Coming from a family involved in race horses in Waterford, Ireland, Fiona Dowley always knew she wanted to work in the horse industry, but little did she realize what a journey she’d be taken on when she went to work for Irish show jumper Eddie Macken at the age of 17.
Dowley was on hand for some of Macken’s biggest wins with the legendary Boomerang, and she was the gelding’s primary caretaker from 1977 until his death in 1983.
“As you can imagine, anyone at that age, going all around the world doing what we were doing, it was a dream come true,” she said. “I kind of fell into it. I knew I was never good enough to do it myself, but I loved being around the international shows and the horses and everything that entailed.”
Dowley rode in the pony and junior divisions in Ireland and spent time in Germany working with international show jumpers who were friends of her parents. She met Macken at a horse show in Vienna and received a job offer.
By the time she arrived at Macken’s barn, he and Boomerang were two years into their epic partnership and had been winning grand prix classes throughout Europe. The pair had begun their domination of the major jumping derbies, winning Hamburg (Germany) and Hickstead (England) in 1976 and boosting Macken to the top of the World Rider Rankings, a feat he repeated in ’77 and ’78.
“They were destined to be together, and Eddie was the perfect rider for him,” Dowley said. “He was super, super careful, and he needed that kind of confidence that Eddie could give him.”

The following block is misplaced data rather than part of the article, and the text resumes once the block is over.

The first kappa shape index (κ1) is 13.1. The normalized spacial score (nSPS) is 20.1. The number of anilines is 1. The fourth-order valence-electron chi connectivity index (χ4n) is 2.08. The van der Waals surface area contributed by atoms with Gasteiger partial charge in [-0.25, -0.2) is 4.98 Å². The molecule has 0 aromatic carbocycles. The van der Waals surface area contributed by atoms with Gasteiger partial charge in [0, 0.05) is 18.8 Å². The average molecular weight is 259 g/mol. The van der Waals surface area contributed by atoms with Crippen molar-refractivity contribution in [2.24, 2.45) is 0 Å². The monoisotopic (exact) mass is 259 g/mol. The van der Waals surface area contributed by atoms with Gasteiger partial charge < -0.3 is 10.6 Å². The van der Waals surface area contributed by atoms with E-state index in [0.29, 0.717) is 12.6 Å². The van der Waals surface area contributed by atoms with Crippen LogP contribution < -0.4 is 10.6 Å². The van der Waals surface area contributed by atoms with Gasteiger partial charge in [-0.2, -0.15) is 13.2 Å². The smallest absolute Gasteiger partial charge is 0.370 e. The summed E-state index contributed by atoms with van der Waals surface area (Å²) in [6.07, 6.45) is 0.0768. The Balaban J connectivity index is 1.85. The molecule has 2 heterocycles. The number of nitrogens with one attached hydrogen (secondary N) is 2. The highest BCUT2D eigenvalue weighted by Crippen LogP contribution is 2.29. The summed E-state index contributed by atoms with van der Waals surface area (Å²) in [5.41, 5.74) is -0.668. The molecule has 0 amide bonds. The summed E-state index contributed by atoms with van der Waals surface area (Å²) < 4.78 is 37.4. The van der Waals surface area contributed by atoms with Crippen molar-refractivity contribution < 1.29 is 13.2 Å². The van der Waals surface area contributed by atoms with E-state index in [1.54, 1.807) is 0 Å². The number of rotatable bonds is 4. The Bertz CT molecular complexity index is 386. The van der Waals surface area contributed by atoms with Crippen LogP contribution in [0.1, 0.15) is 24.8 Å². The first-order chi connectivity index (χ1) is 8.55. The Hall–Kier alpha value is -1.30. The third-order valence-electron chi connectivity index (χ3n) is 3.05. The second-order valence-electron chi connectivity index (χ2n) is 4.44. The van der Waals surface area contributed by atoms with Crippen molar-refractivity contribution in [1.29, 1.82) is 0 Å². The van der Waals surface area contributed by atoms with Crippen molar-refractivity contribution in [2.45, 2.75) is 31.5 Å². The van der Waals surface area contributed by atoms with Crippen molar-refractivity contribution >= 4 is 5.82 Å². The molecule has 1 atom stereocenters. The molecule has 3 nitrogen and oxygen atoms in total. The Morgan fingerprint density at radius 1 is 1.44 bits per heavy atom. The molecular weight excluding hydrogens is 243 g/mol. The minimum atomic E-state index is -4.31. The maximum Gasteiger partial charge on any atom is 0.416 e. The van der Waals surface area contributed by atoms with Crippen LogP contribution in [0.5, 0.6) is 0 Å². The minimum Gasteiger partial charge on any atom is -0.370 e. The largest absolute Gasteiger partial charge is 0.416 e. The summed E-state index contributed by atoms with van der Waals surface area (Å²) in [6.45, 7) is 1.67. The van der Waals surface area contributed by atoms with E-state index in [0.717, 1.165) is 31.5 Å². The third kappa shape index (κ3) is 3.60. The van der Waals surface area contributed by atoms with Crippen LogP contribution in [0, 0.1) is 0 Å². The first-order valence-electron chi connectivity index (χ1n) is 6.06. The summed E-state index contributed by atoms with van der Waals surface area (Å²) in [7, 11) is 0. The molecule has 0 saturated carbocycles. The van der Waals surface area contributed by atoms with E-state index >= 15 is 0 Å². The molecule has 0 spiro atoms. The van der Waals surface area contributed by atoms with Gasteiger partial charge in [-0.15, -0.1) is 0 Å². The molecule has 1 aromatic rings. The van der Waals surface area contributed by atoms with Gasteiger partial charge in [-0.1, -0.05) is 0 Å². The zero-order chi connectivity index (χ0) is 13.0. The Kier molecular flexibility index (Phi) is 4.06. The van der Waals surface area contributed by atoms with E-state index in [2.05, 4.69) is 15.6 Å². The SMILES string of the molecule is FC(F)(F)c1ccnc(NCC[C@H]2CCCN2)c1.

Macken and Boomerang were superstars and were often mobbed at horse shows for autographs or a chance to touch the bay gelding.
“You’d go into Dublin or any of the towns in Ireland and England, and everyone knew who Boomerang was. People who weren’t even associated with the sport knew who Eddie and Boomerang were,” said Dowley. “At home there’d be letters addressed just, ‘Boomerang, Ireland.’ We got those all the time. They minted a stamp for him when he retired. He was just so famous.
“I remember one national show we went to, we couldn’t even take him off the truck because there were such crowds of people,” she continued. “I remember when we won the Nations Cup in Dublin for the third year in a row, having to wait in the pocket in Dublin for a decent hour after the prize-giving because I couldn’t get him back without people pulling hairs out of his tail—souvenirs. It was quite incredible.”
Boomerang was bred in a village called Grangemockler in County Tipperary, and Dowley recalls a poem that was addressed to the gelding:
“If you ever go to NineMileHouse, in fifty years or more,
“Ask for a village, known as the Grange, and a tree called the Big Sycamore,
“Ask them too, is there anything else, and they’ll say with a lilt and a twang,
“Surely ye know, of the horse we bred,
“The one they called, Boomerang”
Boomerang loved getting on the trailer and loved to show, but he preferred his fans to remain at a safe distance, and that was fine for Dowley, who liked to stay out of the spotlight.